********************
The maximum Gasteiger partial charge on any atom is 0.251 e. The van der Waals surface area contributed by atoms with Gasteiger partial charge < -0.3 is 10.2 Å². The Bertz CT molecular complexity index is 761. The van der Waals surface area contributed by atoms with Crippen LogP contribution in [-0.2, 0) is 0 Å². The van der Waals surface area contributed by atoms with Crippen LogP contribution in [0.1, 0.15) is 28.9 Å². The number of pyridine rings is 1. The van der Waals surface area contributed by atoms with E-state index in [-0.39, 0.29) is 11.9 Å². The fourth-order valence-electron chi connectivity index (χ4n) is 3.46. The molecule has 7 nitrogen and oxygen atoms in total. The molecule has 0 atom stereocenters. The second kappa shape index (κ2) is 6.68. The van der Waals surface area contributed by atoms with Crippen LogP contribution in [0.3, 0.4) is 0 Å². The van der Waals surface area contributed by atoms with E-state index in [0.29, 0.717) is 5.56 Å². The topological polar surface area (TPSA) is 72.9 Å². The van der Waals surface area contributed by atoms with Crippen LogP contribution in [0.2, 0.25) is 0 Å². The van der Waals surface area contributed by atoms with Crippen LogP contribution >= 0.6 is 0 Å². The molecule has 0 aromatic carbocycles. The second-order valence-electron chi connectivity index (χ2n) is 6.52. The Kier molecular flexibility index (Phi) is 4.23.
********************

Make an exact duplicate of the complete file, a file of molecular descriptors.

The maximum Gasteiger partial charge on any atom is 0.251 e. The van der Waals surface area contributed by atoms with Gasteiger partial charge < -0.3 is 10.2 Å². The Bertz CT molecular complexity index is 761. The van der Waals surface area contributed by atoms with Crippen LogP contribution in [-0.2, 0) is 0 Å². The van der Waals surface area contributed by atoms with Crippen LogP contribution in [0.1, 0.15) is 28.9 Å². The number of pyridine rings is 1. The van der Waals surface area contributed by atoms with E-state index in [-0.39, 0.29) is 11.9 Å². The fourth-order valence-electron chi connectivity index (χ4n) is 3.46. The molecule has 7 nitrogen and oxygen atoms in total. The molecule has 0 atom stereocenters. The second kappa shape index (κ2) is 6.68. The van der Waals surface area contributed by atoms with Crippen LogP contribution in [0.3, 0.4) is 0 Å². The van der Waals surface area contributed by atoms with E-state index in [0.29, 0.717) is 5.56 Å². The topological polar surface area (TPSA) is 72.9 Å². The van der Waals surface area contributed by atoms with Crippen LogP contribution in [0.2, 0.25) is 0 Å². The van der Waals surface area contributed by atoms with Crippen LogP contribution >= 0.6 is 0 Å². The molecule has 0 aromatic carbocycles. The second-order valence-electron chi connectivity index (χ2n) is 6.52. The Kier molecular flexibility index (Phi) is 4.23.